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People are thinking more and more about what they’re consuming, and which foods make them feel their best. But finding the right diet for your body can take a long time, between scheduling doctor’s appointments, taking tests and running elimination diets to identify your trigger foods. Hydrogen breath test technology is the best way to do it, but it’s never been very accessible – until now. 

FoodMarble have taken the technology used by all the best hospitals around the world to assess digestive health, and fit it into a powerful yet pocket-sized device. Users can track their trigger foods, and monitor their gut health in real time, all from their phone.

We sat down with founder Aonghus Shortt to find out more about what’s to come for the up-and-coming healthtech.

What is FoodMarble’s vision?

We’re aiming to be the global leader in technology-enabled tools in digestive health. We want a world where people have access to the information that can inform them how to personalise what they eat, so that they can live their best lives, symptom-free.

What were you doing previously and why did you decide to start this business?

I studied mechanical engineering, followed by a Ph.D in electrical engineering in university.

Before starting FoodMarble, I was working for a company called ElectroRoute as a data scientist. 

But an interest in engineering and tech aside, the decision to start FoodMarble was really personal. After many invasive medical tests my fiancée Grace, was diagnosed with IBS. She was prescribed medication after medication, but nothing seemed to be working. She had been placed on a series of medications but wasn’t getting better.

I did some research, and discovered how breath analysis could be used to identify food triggers for digestive symptoms. The engineer in me knew I could build one of these devices myself. I literally started prototyping on my kitchen table and used early iterations of the device with Grace, to find what foods she could digest. 

I could see this was a problem that affected hundreds of millions of people who were falling through the cracks in our healthcare system. So I thought, let’s make this happen.

What was the first hurdle you had to overcome?

I needed a team! The first big step was pulling together a few highly qualified people. We applied and were then accepted into the prestigious HAX hardware accelerator in Shenzhen, China, the “Home of Hardware”.

From there, we were able to rapidly transform our prototype into a consumer-ready device. When we launched pre-orders, with backers pre-paying a combined total of over $1 millio, we had the funding to manufacture the device and the knowledge to bring the concept to market. We successfully delivered to pre-order backers over 2018 and launched for sale in December 2018.

How did you go about choosing your core team?

For me it was about identifying people I would enjoy working with, which is so important. But I also needed people I could trust to get the job done. I started with people that I had worked with previously who I knew had the skills and the ambition to carry this mission through.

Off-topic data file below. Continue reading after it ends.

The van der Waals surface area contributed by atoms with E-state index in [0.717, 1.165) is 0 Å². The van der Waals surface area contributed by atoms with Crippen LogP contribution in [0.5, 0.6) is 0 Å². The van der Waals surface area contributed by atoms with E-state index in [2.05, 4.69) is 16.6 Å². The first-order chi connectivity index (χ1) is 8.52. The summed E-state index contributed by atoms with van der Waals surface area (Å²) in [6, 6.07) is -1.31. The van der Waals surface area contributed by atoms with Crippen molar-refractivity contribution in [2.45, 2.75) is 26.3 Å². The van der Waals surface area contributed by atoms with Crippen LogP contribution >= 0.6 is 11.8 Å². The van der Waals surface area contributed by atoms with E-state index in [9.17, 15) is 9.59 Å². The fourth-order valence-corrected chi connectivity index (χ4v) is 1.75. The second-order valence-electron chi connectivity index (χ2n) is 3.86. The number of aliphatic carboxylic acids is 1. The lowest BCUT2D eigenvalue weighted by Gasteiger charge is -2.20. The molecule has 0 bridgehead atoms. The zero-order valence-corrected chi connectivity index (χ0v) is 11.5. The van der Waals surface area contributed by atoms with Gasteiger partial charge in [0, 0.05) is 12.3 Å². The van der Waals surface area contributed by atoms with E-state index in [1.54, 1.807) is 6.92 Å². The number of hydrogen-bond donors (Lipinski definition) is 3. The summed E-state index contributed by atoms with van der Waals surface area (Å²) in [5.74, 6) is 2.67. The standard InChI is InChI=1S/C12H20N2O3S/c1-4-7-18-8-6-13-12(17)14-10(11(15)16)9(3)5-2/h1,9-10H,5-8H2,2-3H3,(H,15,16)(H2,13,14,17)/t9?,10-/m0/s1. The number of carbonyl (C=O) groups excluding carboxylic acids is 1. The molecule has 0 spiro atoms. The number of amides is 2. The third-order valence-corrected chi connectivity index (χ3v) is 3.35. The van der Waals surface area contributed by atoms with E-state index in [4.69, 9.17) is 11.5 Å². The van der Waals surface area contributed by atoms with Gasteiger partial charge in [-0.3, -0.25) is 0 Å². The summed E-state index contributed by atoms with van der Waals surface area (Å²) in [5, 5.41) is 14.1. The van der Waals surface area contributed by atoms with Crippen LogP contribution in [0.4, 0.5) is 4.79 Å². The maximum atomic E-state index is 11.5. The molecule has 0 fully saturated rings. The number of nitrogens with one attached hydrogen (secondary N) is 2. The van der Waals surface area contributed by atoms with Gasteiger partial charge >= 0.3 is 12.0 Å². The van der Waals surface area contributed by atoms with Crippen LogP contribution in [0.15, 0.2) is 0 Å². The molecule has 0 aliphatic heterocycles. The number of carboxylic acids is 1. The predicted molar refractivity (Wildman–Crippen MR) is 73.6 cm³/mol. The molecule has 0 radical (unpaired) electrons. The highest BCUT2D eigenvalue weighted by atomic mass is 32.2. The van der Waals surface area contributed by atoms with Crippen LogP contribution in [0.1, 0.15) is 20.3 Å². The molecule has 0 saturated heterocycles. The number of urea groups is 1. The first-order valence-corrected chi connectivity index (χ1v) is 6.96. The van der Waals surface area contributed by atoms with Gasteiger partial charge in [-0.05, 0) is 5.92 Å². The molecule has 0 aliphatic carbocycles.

What will be the greatest challenge going forward?

The challenge we set ourselves was quite formidable. Building any device, especially a device that interacts with the human body is tough. On top of that we needed to build the software systems and truly understand the dynamics of the physiology, which is not something that was available to us through just academic literature. We faced a lot of challenges along the way, but in overcoming these, we’ve landed in a great position for the future.

What do you believe is the biggest untapped opportunity in this industry right now?

The fundamental problem, whether for consumers or from the patient or clinician context, is how to identify the specific problem they have and provide the right process so that they can overcome it. Right now healthcare doesn’t nearly offer that for everyone and what’s on offer in the consumer realm is mostly noise. This is the core challenge we are working to meet every day.

What are you most looking forward to in the immediate future for the business? 

The whole team gets a kick out of the success stories and the positive feedback you get. Food is such a fundamental part of life that if it’s leading to issues, it can really profoundly damage your social and work life and leave you rather miserable! It’s very fulfilling to help turn that around for people.

What’s the best digestive health tip you’d give to anyone?

Everyone is completely unique in terms of their digestion. This is mostly driven by the makeup of your gut microbiome (the mix of bacteria and other simple life forms in your gut). You need to find out what you can digest effectively or not. Give FoodMarble a try.

What’s the key to getting a new business venture off the ground?

A successful startup capitalises on an opportunity that others don’t see. People are always skeptical of something that’s never been done before, so you need the discipline and perseverance to hit enough milestones that you can prove to them how valuable the idea is.

When you’re not running FoodMarble, what are you doing?

That doesn’t happen very often!

To find out more about FoodMarble, check out the pitch.